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People affiliated with a number of social justice groups held a rally in response to George Zimmerman's acquittal.
Zaki Baruti with the Universal African Peoples Organization believes the Zimmerman verdict says something about the US. "America is not qhat it says it is, it is full of hypocrisy. It is not freedom and justice and equality here in this country." says Baruti.
Protesters gathered outside of the Old Courthouse in downtown St. Louis. Organizers say this is just the first activity planned to draw attention to was they say are injustices.
City Police were aware of the event and were happy to announce that there were no arrests made.
WASHINGTON (AP) - More than a decade ago, then-state Sen. Barack Obama helped pass a racial profiling bill in Illinois. Now that effort is offering clues about how America's first black president feels about an issue still polarizing the U.S. months after Trayvon Martin's death.
Obama has said little about the acquittal of George Zimmerman, who was charged with killing the black teenager in Florida. Obama says the jury has spoken, but wants the nation to seek ways to prevent future tragedies.
In 2003, Obama passed a bill requiring police to keep track of the race, age and gender of drivers they pulled over. The records could then be analyzed for bias.
Obama has written about his own experiences with profiling, including being pulled over, in his words, "for no apparent reason."
Many in St. Louis are upset over the George Zimmerman verdict. About 500 people marched in downtown St. Louis Sunday evening.
Many demonstrators said they were marching to show support for Trayvon Martin's family. Most say they're calling for federal charges or a civil suit against Zimmerman who was acquitted in a criminal trial Saturday.
The St. Louis march was mostly peaceful, with a small splinter group getting police attention after overturning a dumpster. Four were arrested.
Organizers say another march is planned for Thursday.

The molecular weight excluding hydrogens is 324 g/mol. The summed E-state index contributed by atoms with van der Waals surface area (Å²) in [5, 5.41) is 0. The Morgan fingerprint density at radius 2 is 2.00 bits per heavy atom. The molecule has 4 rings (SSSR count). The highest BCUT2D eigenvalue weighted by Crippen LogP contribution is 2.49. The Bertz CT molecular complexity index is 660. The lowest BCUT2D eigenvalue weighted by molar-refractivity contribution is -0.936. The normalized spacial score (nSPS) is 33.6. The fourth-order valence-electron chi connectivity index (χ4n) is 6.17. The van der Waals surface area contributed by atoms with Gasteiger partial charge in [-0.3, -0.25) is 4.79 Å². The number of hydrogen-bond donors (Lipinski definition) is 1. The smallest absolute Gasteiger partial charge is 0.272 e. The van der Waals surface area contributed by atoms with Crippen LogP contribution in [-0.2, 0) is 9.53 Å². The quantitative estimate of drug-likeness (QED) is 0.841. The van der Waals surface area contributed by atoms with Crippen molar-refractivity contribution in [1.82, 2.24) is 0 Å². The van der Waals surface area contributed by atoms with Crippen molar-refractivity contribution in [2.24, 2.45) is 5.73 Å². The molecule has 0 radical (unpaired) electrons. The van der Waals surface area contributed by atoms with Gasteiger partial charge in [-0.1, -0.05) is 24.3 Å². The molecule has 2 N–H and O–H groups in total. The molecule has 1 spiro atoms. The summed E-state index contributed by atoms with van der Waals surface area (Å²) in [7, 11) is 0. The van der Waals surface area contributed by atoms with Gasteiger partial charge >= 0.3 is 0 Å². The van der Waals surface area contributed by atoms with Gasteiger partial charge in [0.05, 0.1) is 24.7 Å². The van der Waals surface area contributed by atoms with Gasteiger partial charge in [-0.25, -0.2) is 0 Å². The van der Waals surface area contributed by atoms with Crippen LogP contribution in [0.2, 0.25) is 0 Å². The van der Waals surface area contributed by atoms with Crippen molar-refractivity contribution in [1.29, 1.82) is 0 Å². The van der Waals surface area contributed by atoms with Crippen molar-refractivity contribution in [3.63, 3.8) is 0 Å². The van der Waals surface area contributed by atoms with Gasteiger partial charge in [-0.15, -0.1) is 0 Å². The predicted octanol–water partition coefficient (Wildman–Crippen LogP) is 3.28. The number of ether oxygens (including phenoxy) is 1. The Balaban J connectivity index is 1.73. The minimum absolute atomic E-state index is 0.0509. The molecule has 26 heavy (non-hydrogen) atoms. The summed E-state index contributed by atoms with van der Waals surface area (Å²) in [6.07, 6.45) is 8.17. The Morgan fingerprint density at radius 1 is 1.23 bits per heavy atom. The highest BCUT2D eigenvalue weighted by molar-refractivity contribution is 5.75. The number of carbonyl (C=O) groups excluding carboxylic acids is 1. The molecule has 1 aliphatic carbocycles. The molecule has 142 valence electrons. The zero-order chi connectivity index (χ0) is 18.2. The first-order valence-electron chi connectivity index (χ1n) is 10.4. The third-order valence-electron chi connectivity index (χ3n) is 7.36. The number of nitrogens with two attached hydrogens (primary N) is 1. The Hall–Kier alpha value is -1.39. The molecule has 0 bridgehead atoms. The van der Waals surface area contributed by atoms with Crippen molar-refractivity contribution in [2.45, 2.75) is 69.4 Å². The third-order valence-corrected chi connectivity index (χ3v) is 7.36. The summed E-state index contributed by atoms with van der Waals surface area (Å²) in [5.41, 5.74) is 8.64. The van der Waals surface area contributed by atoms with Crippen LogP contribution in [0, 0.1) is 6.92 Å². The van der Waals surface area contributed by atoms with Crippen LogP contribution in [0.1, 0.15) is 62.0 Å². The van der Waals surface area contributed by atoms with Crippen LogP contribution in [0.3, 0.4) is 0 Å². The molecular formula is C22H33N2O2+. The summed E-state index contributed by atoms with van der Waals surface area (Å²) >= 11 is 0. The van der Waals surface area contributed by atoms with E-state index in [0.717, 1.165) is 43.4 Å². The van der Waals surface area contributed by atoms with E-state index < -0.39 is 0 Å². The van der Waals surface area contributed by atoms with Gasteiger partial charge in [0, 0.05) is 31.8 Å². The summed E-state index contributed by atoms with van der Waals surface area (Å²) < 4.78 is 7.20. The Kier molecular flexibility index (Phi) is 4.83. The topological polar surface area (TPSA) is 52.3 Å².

SANFORD, Fla. (AP) — Jury acquits George Zimmerman of second-degree murder in shooting of Trayvon Martin .
The six-member, all-woman jury began deliberating at 2:30 p.m. Friday after spending part of the day listening to the defense closing arguments and a rebuttal from the prosecution.
Zimmerman is charged with second-degree murder in Trayvon Martin's death, but jurors could also choose manslaughter. Zimmerman claims he shot Martin in self-defense.
The case drew massive protests after a 44-day delay in Zimmerman's arrest. Demonstrators demanded Zimmerman's arrest.
The police chief in Sanford, where Martin was shot and where the trial is being held, urged peace after the verdict is read.
SANFORD, Fla. (AP) — Jurors have left the courtroom to resume their deliberations in George Zimmerman's murder trial.
Jurors reconvened in the courtroom at 9 a.m. Saturday and will continue discussing whether Zimmerman committed second-degree murder when he fatally shot 17-year-old Trayvon Martin last year.
Jurors deliberated for three and a half hours Friday and decided to stop in the evening. About two hours into their discussions, they asked for a list of the evidence.
Zimmerman claims he shot Martin in self-defense last year.
On Friday, as the jury began their discussions, police and civic leaders in this Orlando suburb went on national television to plead for calm in Sanford and across the country, no matter what the verdict.
SANFORD, Fla. (AP) - Defense attorneys have rested their case in George Zimmerman's second-degree murder trial after calling 18 witnesses over less than a week.
Prosecutors now plan to call two rebuttal witnesses. Both sides will then work on jury instructions before presenting closing arguments. The case is then sent to jurors.
Zimmerman never testified about the fatal struggle with Trayvon Martin. But jurors saw repeated video recordings of Zimmerman telling his story to investigators. The defense started its case last Friday, and it presented about half the witnesses and took half the time as the prosecution.
In the days before the defense finished Wednesday, they called Zimmerman's friends, mother and uncle to testify that it is Zimmerman screaming for help on a 911 call that captured the fatal fight between Martin and Zimmerman.
Zimmerman is pleading not guilty to second-degree murder. He claims he shot Martin in self-defense.
SANFORD, Fla. (AP) - The lead police detective who investigated Trayvon Martin's fatal shooting last year is returning to the witness stand.
Sanford Police detective Chris Serino testifies for a second day Tuesday about his investigation into the fatal shooting of the Miami teenager by George Zimmerman, a neighborhood watch volunteer.
The 29 year old Zimmerman is pleading not guilty to second-degree murder. He claims he acted in self-defense.
Jurors on Monday heard a series of recorded police interviews of detectives questioning Zimmerman about his confrontation with Martin in a gated community in central Florida.